Our trainer told us to place loaded (set) “Mouse Traps” under newspaper sheets and blown up balloons and place them on the Christmas Tree to discourage the dog from attacking the tree. We did as we were told and during the night we heard the traps go off and the dog growling. We went down to the living-room where the tree was and found only the wire from the traps. She ate all the wood. It was always something that was serious enough but also amusing. The animal was always contrite regarding her very rare, bad behavior. She knew when she was wrong and showed remorse, regret and sorrow, for her misdeeds. She was a better friend and companion than most humans and we miss her so very much!
  The Continuing True Story and Legacy Of Both Bundy and Lucy  Our Beloved K-9 Family Members       
The above is the life story of Bundy, German Shepherd K-9, that became a valuable member of our family and went everywhere with us during her lifetime. She was our best friend and protector against all of the evils that can befall a family. She brought sunshine and laughter into our lives and also shared any grief that befell our family. In her own way, she recognized stress and did everything she could to help relieve that stress. She was a true family member in every sense and like family, will always be in our memory and our hearts. We grieved for a long time, as her demise left an empty space in our lives. You simple look for her as you walk into your home after you’ve been out. When she’s no longer there greeting you at the door as you open it, her absence immediately brings back the memory of her welcoming joy, as you returned home from a day trip or simply at short outing to the supermarket. It’s here that you truly understand that a very important part of your family is no longer with you, to greet you with unabated joy and love. She was an important part of our family and now she’s gone to whatever rewards God has for animals. I believe that even the Pope recently suggested that animals are creatures that God created, loves and cares for. After their demise He/She has prepared for them, a place in Heaven. I can’t imagine Heaven without animals.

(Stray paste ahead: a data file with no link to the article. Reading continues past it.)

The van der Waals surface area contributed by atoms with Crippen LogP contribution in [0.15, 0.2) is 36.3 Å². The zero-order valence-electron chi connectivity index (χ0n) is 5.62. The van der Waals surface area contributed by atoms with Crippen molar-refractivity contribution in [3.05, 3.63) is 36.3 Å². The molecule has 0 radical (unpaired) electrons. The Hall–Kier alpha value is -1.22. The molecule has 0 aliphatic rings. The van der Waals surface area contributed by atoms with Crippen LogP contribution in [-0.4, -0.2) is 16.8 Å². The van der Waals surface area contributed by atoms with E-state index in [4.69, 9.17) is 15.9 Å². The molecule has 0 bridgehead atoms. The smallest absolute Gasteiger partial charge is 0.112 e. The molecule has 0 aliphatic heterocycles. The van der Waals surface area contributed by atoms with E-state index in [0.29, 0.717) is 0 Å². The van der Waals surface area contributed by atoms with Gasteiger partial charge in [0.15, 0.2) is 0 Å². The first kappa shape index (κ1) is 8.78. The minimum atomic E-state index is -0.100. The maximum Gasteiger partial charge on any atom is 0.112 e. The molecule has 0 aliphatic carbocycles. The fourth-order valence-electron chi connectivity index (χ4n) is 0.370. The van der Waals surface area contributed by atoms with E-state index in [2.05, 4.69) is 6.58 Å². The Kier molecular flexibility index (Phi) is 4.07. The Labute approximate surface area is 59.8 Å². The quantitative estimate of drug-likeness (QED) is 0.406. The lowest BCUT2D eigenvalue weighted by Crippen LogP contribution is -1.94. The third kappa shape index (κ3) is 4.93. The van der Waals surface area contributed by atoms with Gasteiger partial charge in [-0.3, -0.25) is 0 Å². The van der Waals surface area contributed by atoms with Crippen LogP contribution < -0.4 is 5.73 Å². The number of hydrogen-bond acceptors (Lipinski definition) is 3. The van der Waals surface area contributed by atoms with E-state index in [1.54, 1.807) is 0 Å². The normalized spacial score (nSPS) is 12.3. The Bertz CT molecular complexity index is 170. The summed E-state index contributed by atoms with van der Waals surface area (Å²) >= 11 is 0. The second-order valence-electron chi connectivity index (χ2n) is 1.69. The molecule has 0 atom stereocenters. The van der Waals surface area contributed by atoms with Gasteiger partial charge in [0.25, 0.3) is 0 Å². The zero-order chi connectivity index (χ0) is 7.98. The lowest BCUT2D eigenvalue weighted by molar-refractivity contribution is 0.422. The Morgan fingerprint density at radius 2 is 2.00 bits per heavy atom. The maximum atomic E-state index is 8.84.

German Shepherds are a special breed. They are generally large and powerful animals that can be ferocious and violent, in their effort to protect their loved ones. Bundy was no exception to these characteristics and in fact, could display them instantly, in a heartbeat. When she was introduced to a new human, her instincts required her to check out this new person. The only way an animal has to employ this inspection, is to use their ability to detect good from bad, through their enormously accurate nose. She knew the intentions of a new human through their body odor. Usually, she would simply face the new human and immediately stick her nose in their crouch. If there was a possible problem that she detected or didn’t understand, she would utter a low rumbling growl, which of course, terrified all males that she met for the first time. This only happened a few times but it certainly did separated the men from the little boys. After her check and approval, she would simply sit down and wait for one of us to tell her what to do next. Bundy seemed to have a profound trust in children and I can’t recall even one case where she challenged a child.